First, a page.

Washington DC, 26 March 2017

President Kagame today spoke at the 2017 AIPAC Policy Conference in Washington DC. Speaking at the annual pro-Israel gathering attracting over 18,000 community participants aimed at strengthening U.S.-Israel relations, President Kagame called for global solidarity against efforts to deny genocide and trivialise the victims, pointing out that security of once targeted people is beyond physical.

“The security of peoples who have once been targeted for extermination can never be exclusively physical. Until all ideologies which justify killing as a patriotic duty are defeated, our world is not truly safe. Not for us, not for anyone. “Together with friends like the United States, we must call for renewed global solidarity against the efforts to deny genocide and trivialise the victims.”

President Kagame expressed solidarity with the State of Israel which continues to face eminent threats from some of its neighbouring countries, saying that the country has a right to exist and thrive as a full member of the international community.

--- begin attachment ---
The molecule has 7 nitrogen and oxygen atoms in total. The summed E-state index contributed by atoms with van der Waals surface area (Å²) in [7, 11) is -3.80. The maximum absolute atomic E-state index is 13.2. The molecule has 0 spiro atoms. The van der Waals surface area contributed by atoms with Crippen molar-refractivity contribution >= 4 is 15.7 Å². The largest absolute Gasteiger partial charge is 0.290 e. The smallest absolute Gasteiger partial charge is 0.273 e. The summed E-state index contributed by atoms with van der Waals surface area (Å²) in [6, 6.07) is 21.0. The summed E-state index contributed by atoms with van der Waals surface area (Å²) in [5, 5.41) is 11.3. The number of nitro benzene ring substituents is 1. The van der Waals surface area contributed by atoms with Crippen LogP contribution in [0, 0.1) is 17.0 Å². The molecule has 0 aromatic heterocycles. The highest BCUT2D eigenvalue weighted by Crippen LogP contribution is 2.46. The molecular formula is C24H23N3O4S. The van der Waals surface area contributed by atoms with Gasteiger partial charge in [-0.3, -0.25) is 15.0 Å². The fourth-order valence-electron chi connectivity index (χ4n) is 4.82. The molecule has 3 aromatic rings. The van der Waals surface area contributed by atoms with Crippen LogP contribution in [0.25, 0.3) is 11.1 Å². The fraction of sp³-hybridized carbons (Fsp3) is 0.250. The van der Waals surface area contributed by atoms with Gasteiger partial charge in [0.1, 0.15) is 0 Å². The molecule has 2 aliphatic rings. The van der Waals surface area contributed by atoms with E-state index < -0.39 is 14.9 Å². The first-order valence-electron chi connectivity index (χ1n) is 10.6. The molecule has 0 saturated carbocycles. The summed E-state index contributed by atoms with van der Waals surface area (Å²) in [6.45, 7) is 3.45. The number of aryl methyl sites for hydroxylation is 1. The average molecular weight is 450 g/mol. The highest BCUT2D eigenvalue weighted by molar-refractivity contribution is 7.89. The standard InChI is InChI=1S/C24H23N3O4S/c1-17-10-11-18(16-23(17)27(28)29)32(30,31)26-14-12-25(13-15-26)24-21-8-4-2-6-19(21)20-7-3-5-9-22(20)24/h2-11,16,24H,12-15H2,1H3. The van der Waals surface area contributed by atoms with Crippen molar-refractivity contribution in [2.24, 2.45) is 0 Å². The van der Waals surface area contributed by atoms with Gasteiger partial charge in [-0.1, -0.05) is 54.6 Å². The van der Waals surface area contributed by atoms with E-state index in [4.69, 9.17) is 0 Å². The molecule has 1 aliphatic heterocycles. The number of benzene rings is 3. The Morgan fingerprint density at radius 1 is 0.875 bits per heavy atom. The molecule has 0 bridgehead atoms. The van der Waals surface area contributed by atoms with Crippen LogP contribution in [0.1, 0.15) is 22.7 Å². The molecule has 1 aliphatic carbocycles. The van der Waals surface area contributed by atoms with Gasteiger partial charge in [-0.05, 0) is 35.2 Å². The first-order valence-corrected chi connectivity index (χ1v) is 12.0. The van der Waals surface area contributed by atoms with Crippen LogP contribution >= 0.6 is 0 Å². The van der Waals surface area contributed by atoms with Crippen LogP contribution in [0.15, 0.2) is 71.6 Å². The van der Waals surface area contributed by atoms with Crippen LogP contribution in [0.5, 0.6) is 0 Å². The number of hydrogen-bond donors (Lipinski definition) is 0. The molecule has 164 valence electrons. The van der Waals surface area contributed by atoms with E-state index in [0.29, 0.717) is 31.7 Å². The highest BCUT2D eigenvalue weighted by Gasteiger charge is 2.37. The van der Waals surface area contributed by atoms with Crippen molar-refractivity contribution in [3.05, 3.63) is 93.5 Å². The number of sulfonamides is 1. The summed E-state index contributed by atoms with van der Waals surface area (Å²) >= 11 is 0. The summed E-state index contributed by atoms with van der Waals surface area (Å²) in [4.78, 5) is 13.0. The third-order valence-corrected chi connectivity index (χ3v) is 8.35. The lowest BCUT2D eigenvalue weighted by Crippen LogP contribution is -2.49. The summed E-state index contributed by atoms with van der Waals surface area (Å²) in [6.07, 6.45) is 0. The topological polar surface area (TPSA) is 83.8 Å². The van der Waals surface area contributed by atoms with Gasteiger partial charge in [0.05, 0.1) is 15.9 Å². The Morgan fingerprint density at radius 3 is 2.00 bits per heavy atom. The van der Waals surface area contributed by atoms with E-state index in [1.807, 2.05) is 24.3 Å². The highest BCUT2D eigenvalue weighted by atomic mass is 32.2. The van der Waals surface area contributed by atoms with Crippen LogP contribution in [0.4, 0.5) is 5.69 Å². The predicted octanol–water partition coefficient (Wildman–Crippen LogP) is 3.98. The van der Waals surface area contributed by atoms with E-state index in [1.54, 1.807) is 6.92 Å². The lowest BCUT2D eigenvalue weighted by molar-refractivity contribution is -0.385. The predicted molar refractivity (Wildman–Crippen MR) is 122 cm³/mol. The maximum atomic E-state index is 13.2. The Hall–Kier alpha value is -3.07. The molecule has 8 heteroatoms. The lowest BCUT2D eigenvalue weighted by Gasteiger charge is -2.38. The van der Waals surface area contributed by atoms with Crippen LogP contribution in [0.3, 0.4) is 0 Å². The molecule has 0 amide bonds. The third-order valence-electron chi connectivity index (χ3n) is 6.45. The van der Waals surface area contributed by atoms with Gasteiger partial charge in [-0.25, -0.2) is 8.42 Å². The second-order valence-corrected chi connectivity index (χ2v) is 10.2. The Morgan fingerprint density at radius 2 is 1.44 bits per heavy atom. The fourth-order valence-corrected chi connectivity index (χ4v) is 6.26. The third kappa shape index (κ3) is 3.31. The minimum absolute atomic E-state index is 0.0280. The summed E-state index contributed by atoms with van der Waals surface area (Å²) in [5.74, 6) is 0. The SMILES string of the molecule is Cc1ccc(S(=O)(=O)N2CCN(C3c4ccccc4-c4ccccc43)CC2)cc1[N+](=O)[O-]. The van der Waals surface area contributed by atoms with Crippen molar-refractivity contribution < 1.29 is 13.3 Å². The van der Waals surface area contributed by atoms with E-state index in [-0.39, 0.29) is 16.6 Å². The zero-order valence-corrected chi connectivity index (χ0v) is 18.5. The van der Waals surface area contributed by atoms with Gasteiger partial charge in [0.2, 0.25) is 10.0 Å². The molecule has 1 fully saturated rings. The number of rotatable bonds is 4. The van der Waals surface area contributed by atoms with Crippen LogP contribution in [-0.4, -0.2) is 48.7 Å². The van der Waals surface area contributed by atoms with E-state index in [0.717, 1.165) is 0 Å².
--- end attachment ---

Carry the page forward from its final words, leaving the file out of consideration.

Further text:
Drawing similarities between the Rwanda and Israel, President Kagame said that Rwanda and Israel were proof that no tragedy was too great to get past:

“Rwanda is without question a friend of Israel. No tragedy is very great or so vast that human ingenuity and resilience cannot give rise to a better future. The survival and renewal of our two nations, testifies to this truth,”

Speaking of Israel’s relations with the African continent, President Kagame said it was characterised by complementary capabilities and mutual interests:

“We are glad that Israel is engaging with Africa and that Africa is responding in a good way. Previously there has been absence of that and it has in a sense hurt the understanding that people should have about Israel and what it has gone through.”

President Kagame observed that Israel is in position to serve as a model on nation building having beat odds to thrive, given its hostile surroundings and unsympathetic international community.

“When you look at all this put together, it mirrors what we have been going through in the recent past. We think that there are lessons to be learnt that if people are determined, focused and it’s about their survival, there are not going to be limits of how far they can go to develop themselves.”

President Kagame is on record as the first African Head of State to address the conference.